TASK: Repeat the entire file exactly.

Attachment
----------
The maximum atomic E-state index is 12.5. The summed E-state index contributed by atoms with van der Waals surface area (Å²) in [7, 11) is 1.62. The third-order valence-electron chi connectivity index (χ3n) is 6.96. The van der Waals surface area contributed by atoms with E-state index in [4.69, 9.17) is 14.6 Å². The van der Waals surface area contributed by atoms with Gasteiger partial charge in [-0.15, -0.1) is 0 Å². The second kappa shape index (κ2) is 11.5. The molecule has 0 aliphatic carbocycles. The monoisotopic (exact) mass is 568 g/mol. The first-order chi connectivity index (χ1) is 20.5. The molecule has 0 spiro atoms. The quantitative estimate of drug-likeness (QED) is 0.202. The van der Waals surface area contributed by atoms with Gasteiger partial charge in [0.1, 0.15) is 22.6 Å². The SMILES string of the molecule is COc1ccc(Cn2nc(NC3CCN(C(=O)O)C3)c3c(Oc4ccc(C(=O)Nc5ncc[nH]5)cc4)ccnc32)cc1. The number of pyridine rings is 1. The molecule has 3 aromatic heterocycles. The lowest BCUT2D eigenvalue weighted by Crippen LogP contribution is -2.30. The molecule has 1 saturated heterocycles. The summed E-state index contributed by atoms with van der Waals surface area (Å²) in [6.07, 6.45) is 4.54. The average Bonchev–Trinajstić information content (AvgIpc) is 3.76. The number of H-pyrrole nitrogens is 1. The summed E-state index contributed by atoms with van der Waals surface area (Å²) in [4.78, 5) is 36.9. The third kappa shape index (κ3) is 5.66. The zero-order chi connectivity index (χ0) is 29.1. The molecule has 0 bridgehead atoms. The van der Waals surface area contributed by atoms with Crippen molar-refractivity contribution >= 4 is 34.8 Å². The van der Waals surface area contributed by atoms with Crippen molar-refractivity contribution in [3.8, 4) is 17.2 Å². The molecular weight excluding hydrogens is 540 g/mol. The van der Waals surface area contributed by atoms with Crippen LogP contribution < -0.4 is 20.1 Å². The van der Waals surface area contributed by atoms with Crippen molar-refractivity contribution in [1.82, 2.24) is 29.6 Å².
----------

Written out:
The maximum atomic E-state index is 12.5. The summed E-state index contributed by atoms with van der Waals surface area (Å²) in [7, 11) is 1.62. The third-order valence-electron chi connectivity index (χ3n) is 6.96. The van der Waals surface area contributed by atoms with E-state index in [4.69, 9.17) is 14.6 Å². The van der Waals surface area contributed by atoms with Gasteiger partial charge in [-0.15, -0.1) is 0 Å². The second kappa shape index (κ2) is 11.5. The molecule has 0 aliphatic carbocycles. The monoisotopic (exact) mass is 568 g/mol. The first-order chi connectivity index (χ1) is 20.5. The molecule has 0 spiro atoms. The quantitative estimate of drug-likeness (QED) is 0.202. The van der Waals surface area contributed by atoms with Gasteiger partial charge in [0.1, 0.15) is 22.6 Å². The SMILES string of the molecule is COc1ccc(Cn2nc(NC3CCN(C(=O)O)C3)c3c(Oc4ccc(C(=O)Nc5ncc[nH]5)cc4)ccnc32)cc1. The number of pyridine rings is 1. The molecule has 3 aromatic heterocycles. The lowest BCUT2D eigenvalue weighted by Crippen LogP contribution is -2.30. The molecule has 1 saturated heterocycles. The summed E-state index contributed by atoms with van der Waals surface area (Å²) in [6.07, 6.45) is 4.54. The average Bonchev–Trinajstić information content (AvgIpc) is 3.76. The number of H-pyrrole nitrogens is 1. The summed E-state index contributed by atoms with van der Waals surface area (Å²) in [4.78, 5) is 36.9. The third kappa shape index (κ3) is 5.66. The zero-order chi connectivity index (χ0) is 29.1. The molecule has 0 bridgehead atoms. The van der Waals surface area contributed by atoms with Crippen molar-refractivity contribution >= 4 is 34.8 Å². The van der Waals surface area contributed by atoms with Crippen molar-refractivity contribution in [3.8, 4) is 17.2 Å². The molecular weight excluding hydrogens is 540 g/mol. The van der Waals surface area contributed by atoms with Crippen LogP contribution < -0.4 is 20.1 Å². The van der Waals surface area contributed by atoms with Crippen molar-refractivity contribution in [1.82, 2.24) is 29.6 Å².